|Braking Action||Dry (not reported)||Good||Fair/Medium||Poor||Nil|
|Contaminant||Dry||Wet, Dry Snow (< 20 mm).||Packed or Compacted Snow||Wet Snow, Slush Standing Water, Ice||Wet ice.|
Relationship between braking action reports and runway surface condition (contaminant type)
Under extremely cold temperatures, these relationships may be less reliable and braking capabilities may be better than represented. This table does not include any information pertaining to a runway that has been chemically treated or where a runway friction enhancing substance has been applied.
Some advisory landing distance information uses a standard air distance of 1000 feet from 50 feet above the runway threshold to the touchdown point. A 1000 foot air distance is not consistently achievable in normal operations. Operators are expected to apply adjustments to this air distance to reflect their specific operations, operational practices and experience.
To ensure that an acceptable landing distance safety margin exists at the time of arrival, the FAA, through Operation/Management Specifications paragraph C082, for turbojet operations, will specify that at least at fifteen percent safety margin be provided. This safety margin represents the minimum distance margin that must exist between the expected actual landing distance at the time of arrival and the landing distance available, considering the meteorological and runway surface conditions, airplane configuration and weight, and the intended use of airplane ground deceleration devices. In other words, the landing distance available of the runway to be used for landing must allow a full stop landing, in the actual conditions and airplane configuration at the time of landing, and at least an additional fifteen percent safety margin.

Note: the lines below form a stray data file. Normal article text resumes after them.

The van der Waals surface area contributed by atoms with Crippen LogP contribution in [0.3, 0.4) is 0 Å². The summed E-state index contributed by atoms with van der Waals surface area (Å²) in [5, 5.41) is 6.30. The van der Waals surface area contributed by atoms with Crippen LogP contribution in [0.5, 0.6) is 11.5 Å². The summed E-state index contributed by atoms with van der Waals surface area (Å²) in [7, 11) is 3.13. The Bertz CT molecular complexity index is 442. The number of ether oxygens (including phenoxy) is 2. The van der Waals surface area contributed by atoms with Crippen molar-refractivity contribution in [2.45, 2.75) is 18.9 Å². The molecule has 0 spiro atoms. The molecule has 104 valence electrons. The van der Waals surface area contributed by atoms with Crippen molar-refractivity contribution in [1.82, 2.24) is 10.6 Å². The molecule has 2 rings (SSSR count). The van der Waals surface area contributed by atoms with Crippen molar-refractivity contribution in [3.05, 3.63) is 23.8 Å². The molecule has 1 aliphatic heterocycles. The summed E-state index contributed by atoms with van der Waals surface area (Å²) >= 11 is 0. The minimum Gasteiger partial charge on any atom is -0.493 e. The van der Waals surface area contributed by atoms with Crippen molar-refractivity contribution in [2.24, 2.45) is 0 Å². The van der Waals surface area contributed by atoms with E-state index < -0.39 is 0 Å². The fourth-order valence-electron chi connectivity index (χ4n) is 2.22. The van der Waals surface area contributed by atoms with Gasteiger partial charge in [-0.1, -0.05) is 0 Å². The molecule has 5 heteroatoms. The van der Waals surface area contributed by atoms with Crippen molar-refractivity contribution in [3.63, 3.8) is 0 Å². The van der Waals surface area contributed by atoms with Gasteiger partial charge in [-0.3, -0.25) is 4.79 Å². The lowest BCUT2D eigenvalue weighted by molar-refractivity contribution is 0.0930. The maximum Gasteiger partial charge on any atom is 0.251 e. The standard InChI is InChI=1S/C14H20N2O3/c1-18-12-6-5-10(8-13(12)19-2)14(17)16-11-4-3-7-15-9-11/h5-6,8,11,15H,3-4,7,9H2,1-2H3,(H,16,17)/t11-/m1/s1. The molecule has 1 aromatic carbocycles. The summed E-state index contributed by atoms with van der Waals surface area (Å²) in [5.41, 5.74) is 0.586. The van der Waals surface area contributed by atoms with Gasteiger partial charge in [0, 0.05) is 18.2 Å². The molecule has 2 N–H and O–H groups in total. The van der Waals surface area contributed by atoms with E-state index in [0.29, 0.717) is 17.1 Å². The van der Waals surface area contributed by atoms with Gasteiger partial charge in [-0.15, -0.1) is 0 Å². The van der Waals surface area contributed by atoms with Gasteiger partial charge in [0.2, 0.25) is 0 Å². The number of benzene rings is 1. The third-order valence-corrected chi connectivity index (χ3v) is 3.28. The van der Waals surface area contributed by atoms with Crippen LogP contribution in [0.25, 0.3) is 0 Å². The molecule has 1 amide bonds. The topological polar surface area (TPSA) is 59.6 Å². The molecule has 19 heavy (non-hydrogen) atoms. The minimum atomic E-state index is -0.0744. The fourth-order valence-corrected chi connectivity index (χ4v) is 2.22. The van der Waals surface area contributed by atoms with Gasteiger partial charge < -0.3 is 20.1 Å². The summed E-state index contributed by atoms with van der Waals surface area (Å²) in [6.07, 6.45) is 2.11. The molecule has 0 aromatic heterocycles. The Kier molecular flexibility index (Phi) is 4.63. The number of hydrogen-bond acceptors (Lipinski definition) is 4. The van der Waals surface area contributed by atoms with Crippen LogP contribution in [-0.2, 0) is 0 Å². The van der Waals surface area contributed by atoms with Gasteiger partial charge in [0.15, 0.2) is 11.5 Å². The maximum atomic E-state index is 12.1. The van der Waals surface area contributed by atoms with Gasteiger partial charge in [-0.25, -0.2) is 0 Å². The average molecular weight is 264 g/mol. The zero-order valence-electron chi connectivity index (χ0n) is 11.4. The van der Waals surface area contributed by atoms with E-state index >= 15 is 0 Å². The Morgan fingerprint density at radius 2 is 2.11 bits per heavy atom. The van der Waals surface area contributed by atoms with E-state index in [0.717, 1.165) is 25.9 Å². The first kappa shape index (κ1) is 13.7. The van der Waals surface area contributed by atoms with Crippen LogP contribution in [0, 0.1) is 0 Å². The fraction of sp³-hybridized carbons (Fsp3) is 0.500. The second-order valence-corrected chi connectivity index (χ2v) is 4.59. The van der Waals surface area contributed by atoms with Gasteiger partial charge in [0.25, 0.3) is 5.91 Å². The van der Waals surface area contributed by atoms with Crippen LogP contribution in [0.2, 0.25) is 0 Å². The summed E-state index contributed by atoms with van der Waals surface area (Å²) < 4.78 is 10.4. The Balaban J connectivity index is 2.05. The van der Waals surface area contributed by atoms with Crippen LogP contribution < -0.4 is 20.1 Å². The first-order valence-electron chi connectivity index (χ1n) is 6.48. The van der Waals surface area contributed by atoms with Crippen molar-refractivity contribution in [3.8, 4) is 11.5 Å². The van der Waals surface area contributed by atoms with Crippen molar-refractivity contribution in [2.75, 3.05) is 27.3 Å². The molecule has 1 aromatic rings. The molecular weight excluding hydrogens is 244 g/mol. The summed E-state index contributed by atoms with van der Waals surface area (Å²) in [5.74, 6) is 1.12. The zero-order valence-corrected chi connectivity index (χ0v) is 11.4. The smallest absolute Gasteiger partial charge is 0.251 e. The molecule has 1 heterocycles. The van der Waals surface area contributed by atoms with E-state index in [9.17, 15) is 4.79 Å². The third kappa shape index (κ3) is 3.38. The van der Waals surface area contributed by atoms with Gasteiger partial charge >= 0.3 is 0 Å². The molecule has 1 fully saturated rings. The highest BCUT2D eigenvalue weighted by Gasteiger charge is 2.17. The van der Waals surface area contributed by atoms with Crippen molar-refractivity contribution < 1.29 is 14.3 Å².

The FAA will soon be issuing mandatory OpSpec/MSpec C082, “Landing Performance Assessments After Dispatch” for all turbojet operators. This OpSpec/MSpec will allow operations based on provisions as set forth in this notice. If not currently in compliance, all turbojet operators shall be brought into compliance with this notice and the requirements of OpSpec/MSpec C082 no later than October 1, 2006. The FAA anticipates that operators will be required to submit their proposed procedures for compliance with this notice and OpSpec/MSpec to their POI no later than September 1, 2006. When the operator demonstrates the ability to comply with the C082 authorization for landing distance assessments, and has complied with the training, and training program requirements below, OpSpec/MSpec C082 should be issued. OpSpec/MSpec C082 will be available from the FAA by June 30, 2006.
The FAA anticipates that operator compliance with OpSpec/MSpec C082 could be accomplished by a variety of methods and procedurally should be accomplished by the method that best suits the operator's current procedures. Under OpSpec/MSpec C082, the operator's procedures would need to be approved by the Principal Operations Inspector and, if an operations manual is required for the operator, the procedures would need to be clearly articulated in the operations manual system for effected personnel. The following list of methods is not all inclusive, or an endorsement of any particular methods, but provided as only some examples of methods of compliance.
- Establishment of a minimum runway length required under the worst case meteorological and runway conditions for operator's total fleet or fleet type that will provide runway lengths that comply with this notice and OpSpec/MSpec C082.